There is a substantial variation in some human traits: hair colour, eye colour, height, weight, skin colour, build etc. etc. HOWEVER there is also considerable variation within other species, to suggest otherwise is naive (though quite common). We often feel like there is more variation within our own species because we are more aware of the subtle differences within our own species (we have evolved to be able to recognise those that are more similar to us). Cows for example also have a lot of variation:
But to answer the question of why traits vary so much generally... There are two principle reasons that demographic patterns might evolve in traits (for example, "Why do Scandinavians tend to have blonde hair?" - [this is just an example, I'm not sure if blonde hair is actually more common in Scandinavia, it could just be a stereotype])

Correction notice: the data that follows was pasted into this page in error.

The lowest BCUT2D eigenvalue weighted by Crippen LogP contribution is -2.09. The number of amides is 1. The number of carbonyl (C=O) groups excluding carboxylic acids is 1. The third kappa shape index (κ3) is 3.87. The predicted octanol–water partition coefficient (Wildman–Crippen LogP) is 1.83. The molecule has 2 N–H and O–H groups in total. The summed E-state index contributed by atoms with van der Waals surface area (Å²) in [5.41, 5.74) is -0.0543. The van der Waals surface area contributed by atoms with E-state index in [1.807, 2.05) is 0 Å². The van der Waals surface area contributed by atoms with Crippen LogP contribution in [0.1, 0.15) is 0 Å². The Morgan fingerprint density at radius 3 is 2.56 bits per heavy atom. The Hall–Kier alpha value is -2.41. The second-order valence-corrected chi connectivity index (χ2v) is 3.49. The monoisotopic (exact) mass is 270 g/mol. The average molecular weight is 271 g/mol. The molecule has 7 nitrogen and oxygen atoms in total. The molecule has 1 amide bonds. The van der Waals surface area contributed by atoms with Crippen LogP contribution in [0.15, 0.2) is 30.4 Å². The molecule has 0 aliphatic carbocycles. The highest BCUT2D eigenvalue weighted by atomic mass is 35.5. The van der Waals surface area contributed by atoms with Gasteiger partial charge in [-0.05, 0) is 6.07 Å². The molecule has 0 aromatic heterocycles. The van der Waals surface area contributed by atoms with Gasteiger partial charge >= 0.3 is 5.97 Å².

Firstly there is the selectionists view. This is the view that traits tend to evolve for some kind of adaptive reason, therefore most traits (and demographic patterns of variation) exist for some kind of purpose. A selectionist would argue that blonde hair offers some kind of advantage in Scandinavia, over other hair colours, that it doesn't in others. It could be a naturally or sexually selected advantage (perhaps blonde hair is more useful when hunting prey in snow, or there is mate preference for blonde individuals etc.)
In the 1960's though a scientist called Motoo Kimura proposed the neutral theory, a theory that most variation and traits have evolved by neutral processes. For example, scandinavians might be blonde because the humans that colonized Scandinavia were, coincidentally, blondes. Neutralists would argue that the demographic variance we see in humans, and within animal species, is due mainly to random genetic drift.
Here is some more on neutralist vs selectionist, and some on genetic drift. And just to show that other animal species also vary:
Here are some dogs...
And here are some apes...